MENU THE ARTS SOCIETY HAVERING

DateGallery
22 September 2019Ironbridge and Shropshire
15 September 2018The Art & Palaces of St Petersburg (continued)
12 September 2018The Art & Palaces of St Petersburg
17 September 2017The Art & History of Glasgow, Edinburgh & Dumfries House
19 September 2016The Art and History of Dresden, Saxony Switzerland and Meissen
28 June 2016Visit to Dedham and Munnings Museum
14 September 2015The Historic Houses & Heritage of Devon
17 June 2015Turner's Contemporary Gallery in Margate and Pugin's House including St Augustine's Church in Ramsgate.
11 December 2014Visit to Guildhall and Christmas Lunch at the Swan, Lavenham
23 March 2014New York
19 October 2013'Fireworks and Feelings' Young Arts project 2013
24 September 2013Visit to Watts Gallery
29 April 2013The Art and Houses of Bath, Wells and Tyntesfield
07 March 201340th Anniversary Luncheon

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Ironbridge and Shropshire
Day 1 of Visit to Shropshire

Thirty one of us left Essex and travelled to Shropshire.

On the way we were able to visit Birmingham Museum and Art Gallery which was a great start to a fascinating few days.

We had time to take in the various galleries before our guided tour. The listed building has been imaginatively used to display its industrial heritage as well as a fine collection of artworks.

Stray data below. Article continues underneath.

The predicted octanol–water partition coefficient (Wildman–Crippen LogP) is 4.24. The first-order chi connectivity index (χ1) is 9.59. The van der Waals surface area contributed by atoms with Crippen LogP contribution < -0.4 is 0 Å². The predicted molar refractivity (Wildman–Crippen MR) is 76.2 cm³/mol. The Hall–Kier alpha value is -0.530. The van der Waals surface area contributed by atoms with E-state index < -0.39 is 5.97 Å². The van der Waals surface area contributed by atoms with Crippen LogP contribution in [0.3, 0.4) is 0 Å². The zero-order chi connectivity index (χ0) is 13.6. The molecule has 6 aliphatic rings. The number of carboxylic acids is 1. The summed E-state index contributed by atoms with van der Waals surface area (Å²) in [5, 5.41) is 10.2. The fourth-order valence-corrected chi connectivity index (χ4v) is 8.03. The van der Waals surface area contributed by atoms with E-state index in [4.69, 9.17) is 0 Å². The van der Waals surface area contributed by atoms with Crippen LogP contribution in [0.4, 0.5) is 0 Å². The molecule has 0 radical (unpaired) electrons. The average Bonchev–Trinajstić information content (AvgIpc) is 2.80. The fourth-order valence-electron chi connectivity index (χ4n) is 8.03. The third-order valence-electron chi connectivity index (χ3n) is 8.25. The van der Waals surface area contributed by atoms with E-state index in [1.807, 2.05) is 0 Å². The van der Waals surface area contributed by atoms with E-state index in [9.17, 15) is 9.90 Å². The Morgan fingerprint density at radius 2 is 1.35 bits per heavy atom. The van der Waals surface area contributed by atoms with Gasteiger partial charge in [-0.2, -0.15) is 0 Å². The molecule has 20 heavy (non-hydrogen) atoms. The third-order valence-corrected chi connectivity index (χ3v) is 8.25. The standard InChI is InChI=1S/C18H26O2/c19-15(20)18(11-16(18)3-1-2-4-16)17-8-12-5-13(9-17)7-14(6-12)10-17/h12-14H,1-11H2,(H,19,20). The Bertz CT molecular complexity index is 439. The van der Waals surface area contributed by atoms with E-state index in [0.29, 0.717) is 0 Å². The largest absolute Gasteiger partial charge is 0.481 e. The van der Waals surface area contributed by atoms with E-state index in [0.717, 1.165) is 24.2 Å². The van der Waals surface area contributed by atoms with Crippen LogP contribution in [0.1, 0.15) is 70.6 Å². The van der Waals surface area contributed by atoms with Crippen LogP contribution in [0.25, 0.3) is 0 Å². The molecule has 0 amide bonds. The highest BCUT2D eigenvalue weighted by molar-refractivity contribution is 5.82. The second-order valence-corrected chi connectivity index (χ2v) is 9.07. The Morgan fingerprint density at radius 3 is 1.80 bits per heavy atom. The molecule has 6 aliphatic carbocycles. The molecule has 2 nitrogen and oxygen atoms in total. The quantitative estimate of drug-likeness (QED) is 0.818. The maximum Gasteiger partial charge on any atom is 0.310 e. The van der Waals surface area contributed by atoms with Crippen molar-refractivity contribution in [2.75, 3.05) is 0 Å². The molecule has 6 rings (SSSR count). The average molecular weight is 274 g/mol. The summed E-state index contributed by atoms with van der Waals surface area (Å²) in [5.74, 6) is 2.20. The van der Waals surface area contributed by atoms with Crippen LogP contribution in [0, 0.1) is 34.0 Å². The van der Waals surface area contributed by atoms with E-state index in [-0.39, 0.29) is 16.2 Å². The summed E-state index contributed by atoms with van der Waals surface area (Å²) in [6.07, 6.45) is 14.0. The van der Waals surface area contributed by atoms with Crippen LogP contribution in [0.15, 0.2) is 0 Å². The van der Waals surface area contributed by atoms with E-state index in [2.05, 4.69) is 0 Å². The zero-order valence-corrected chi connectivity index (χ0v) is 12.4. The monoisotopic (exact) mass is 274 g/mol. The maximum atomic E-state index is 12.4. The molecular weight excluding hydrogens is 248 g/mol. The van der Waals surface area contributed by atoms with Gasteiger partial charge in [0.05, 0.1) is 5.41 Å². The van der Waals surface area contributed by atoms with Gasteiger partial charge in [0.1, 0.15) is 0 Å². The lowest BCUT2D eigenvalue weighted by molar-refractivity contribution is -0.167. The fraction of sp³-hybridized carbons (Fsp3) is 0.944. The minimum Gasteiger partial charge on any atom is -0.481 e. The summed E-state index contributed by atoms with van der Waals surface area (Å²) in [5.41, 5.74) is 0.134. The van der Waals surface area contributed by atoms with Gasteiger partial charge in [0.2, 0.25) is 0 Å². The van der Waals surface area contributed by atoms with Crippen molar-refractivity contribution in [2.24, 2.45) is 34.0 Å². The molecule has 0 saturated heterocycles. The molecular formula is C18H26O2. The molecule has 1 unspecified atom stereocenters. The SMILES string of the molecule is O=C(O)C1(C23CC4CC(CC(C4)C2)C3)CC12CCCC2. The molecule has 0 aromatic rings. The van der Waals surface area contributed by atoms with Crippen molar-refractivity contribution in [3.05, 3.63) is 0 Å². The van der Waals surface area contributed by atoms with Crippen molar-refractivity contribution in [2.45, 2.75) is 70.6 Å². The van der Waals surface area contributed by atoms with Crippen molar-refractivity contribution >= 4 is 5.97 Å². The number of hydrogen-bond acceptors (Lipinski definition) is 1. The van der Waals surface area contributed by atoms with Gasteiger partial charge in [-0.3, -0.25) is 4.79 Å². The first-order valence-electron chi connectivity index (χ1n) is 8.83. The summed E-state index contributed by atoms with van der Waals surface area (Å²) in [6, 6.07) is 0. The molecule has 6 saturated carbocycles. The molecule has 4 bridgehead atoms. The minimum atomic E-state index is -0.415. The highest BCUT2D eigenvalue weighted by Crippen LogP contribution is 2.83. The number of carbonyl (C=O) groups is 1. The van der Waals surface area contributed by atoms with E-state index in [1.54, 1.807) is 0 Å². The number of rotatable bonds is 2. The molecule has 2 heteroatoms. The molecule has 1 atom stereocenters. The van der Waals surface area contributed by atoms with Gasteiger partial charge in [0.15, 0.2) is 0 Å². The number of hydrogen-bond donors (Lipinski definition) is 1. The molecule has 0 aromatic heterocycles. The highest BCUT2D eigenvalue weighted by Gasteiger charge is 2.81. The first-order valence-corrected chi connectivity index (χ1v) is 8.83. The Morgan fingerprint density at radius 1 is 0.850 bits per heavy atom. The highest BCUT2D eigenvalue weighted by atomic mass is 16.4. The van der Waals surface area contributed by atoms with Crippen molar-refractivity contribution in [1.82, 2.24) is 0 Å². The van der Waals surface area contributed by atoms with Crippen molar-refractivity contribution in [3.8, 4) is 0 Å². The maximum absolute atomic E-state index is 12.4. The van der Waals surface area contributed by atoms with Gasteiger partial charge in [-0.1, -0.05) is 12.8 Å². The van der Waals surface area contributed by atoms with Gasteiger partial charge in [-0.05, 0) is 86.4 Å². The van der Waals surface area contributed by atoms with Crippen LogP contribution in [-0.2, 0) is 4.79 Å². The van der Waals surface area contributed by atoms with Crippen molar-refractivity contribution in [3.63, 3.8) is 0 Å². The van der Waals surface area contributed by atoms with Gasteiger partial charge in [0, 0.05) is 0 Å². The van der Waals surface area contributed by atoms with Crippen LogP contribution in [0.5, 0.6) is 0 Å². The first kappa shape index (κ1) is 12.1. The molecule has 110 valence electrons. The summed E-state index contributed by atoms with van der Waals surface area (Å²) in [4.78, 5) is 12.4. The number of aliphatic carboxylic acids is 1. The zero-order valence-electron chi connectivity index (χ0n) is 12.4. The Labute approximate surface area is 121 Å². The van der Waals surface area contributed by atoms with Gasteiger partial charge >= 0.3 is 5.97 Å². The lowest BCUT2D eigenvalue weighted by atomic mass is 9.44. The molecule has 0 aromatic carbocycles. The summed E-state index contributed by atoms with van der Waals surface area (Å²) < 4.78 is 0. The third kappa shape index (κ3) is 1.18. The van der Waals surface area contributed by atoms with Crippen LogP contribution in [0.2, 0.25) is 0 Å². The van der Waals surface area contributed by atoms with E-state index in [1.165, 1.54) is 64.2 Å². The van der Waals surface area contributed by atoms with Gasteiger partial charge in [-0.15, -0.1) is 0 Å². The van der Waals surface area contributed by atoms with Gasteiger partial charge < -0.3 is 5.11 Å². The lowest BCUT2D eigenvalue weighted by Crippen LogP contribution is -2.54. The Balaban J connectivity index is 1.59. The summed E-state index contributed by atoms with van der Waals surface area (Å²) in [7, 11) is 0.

Our Guide drew our attention to the once innovative gasoliers. But they gave out so much smoke and smuts that a Benefactor refused to donate until electric lighting was put in.

We then saw the exceptional collections of Pre-Raphaelites, Impressionists and Arts and Craft objects. A bronze statue of Lucifer when he was an angel was spectacular.

It was a Museum we all enjoyed and would have liked to revisit.

Gill Ablewhite

Monday 23rd September - The Ironbridge Gorge
The Ironbridge Gorge today is an attractive and tranquil place with the Severn River passing through. It was not always this peaceful. In the 1770s industrialisation flourished and this area was central to its success. It was rich in natural resources, coal, clay, iron ore and limestone, and the valley became a noisy, smelly and smoky place with ironworks, potteries, tile works and limekilns scattered along its banks. Abraham Darby was the first ironmaster to use coke rather than charcoal to smelt the iron ore and production of pig iron (a precursor of cast iron) increased by 3,000 %. Later in 1779, Abraham Darby III used his grandfather’s methods to cast the ironwork for the Iron Bridge, which opened as a toll bridge in 1781. This was our introduction at the Museum of Iron, the first stop on today’s itinerary.
Our next stop was to see the iconic bridge itself, forming a semicircle as it spans the river Severn. The colour has changed from black to red since my last visit 14 years ago. Recent restoration has seen it revert back to its original colour. We walked across admiring the views upstream and downstream and on the Tollhouse at the far end we could see the tolls originally levied (eg. for one foot passenger - one half old pence). Even Royalty had to pay, only the ferrymen who had lost their livelihoods were exempt. This bridge was the first in the world to use cast-iron structurally and it drew crowds from all over.